Kara Van Dam: Absolutely. So, this is bringing a GVSU education to you where you are with local support with ties to community. We are partnering very deeply with community colleges across the state with other community organizations and so we know that working adults often you know you have housing that you can't give up right you have a job that you can't give up. And so, this creates the pathway to pursue that education that wasn't in your community right there. And I think that's the power. I also think that, you know, when we look at what an education can do, education is the surest path out of poverty towards middle-class economic stability. And so, creating that pathway for more Michiganders to advance in their career, I think is very powerful.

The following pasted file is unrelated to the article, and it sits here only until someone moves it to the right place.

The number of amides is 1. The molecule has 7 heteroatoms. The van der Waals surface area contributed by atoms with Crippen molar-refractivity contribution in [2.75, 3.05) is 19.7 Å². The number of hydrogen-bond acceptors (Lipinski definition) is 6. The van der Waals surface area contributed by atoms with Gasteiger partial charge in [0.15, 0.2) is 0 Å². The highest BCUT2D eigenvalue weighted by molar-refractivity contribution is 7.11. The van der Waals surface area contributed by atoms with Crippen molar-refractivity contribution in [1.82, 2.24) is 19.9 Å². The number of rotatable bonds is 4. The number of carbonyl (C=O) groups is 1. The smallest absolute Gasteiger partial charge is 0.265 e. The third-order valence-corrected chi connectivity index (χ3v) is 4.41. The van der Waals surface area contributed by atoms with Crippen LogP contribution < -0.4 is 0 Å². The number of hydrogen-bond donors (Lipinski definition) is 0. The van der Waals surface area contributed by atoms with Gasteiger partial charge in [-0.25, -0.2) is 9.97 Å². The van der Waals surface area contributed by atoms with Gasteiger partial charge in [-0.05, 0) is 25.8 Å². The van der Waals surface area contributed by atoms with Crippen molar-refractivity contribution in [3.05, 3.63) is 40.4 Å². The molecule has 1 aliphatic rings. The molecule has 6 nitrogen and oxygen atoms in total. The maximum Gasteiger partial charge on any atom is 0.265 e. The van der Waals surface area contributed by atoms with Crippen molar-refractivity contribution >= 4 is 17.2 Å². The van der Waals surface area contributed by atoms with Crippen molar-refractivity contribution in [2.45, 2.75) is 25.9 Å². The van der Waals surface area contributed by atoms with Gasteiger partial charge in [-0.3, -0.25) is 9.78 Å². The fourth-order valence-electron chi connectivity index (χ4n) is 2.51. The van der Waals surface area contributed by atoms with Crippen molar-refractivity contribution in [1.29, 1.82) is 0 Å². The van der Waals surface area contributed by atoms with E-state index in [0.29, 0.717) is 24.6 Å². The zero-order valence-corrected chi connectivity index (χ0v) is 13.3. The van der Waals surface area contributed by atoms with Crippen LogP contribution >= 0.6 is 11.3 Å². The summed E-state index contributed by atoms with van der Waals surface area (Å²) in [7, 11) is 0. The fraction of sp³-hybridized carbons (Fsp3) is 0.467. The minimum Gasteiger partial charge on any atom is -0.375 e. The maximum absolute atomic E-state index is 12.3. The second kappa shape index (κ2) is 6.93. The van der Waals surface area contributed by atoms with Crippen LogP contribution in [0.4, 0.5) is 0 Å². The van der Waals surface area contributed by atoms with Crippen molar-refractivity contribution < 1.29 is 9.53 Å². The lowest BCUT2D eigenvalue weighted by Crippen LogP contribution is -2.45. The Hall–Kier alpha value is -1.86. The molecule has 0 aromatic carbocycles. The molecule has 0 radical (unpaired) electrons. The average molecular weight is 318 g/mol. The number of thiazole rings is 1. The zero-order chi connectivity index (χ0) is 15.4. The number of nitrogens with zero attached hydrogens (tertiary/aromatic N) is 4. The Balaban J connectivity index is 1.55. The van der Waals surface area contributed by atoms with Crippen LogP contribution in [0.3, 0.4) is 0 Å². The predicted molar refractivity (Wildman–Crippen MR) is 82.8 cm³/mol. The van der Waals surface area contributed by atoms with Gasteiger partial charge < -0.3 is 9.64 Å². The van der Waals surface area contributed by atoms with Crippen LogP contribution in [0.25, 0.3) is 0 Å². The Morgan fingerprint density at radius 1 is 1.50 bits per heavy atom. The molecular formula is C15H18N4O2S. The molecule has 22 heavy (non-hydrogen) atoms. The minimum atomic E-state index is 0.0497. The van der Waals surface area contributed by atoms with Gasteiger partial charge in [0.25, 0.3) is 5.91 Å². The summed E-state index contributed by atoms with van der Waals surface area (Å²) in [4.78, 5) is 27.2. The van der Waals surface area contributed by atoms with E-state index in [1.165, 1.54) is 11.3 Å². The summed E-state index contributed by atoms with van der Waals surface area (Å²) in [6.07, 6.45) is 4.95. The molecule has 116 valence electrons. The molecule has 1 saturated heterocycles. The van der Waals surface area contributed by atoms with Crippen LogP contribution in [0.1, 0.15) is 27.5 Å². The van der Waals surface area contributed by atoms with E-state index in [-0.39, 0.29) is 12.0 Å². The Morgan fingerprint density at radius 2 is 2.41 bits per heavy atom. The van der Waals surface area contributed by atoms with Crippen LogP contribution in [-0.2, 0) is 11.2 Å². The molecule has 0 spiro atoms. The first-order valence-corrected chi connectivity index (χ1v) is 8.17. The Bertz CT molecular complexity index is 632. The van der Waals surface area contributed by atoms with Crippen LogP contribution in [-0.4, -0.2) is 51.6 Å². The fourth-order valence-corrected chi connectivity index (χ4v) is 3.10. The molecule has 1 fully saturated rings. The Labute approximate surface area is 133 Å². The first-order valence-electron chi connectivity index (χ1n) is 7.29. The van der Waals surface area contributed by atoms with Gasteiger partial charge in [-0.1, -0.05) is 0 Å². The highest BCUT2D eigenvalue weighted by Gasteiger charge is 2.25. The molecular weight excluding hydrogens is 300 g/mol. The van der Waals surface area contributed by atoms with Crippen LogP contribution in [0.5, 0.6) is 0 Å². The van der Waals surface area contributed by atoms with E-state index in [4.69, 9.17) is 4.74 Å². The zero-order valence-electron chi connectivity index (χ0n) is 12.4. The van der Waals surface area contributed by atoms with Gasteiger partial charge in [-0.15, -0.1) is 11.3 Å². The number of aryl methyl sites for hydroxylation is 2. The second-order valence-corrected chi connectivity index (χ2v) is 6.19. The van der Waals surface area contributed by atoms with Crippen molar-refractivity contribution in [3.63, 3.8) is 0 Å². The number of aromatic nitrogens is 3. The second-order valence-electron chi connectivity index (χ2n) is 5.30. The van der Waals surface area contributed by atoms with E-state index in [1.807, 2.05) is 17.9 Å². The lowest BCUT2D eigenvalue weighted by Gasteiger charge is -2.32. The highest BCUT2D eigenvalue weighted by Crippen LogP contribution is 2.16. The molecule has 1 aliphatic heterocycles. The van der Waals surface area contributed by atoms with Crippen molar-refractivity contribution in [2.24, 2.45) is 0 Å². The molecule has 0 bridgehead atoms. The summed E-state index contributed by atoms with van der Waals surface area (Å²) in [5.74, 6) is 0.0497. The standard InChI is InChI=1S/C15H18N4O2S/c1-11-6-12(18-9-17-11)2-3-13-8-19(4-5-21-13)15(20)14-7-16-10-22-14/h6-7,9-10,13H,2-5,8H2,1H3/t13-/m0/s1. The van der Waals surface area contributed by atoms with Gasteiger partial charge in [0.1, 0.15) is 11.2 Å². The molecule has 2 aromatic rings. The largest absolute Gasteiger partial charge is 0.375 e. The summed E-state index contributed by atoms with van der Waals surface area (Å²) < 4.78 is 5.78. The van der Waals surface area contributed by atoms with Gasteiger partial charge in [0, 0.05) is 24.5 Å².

Patrick Center: Kara Van Dam, GVSU Omni, thank you so much.

Kara Van Dam: Thank you.

Patrick joined WGVU Public Media in December, 2008 after eight years of investigative reporting at Grand Rapids' WOOD-TV8 and three years at WYTV News Channel 33 in Youngstown, Ohio. As News and Public Affairs Director, Patrick manages our daily radio news operation and public interest television programming. An award-winning reporter, Patrick has won multiple Michigan Associated Press Best Reporter/Anchor awards and is a three-time Academy of Television Arts & Sciences EMMY Award winner with 14 nominations.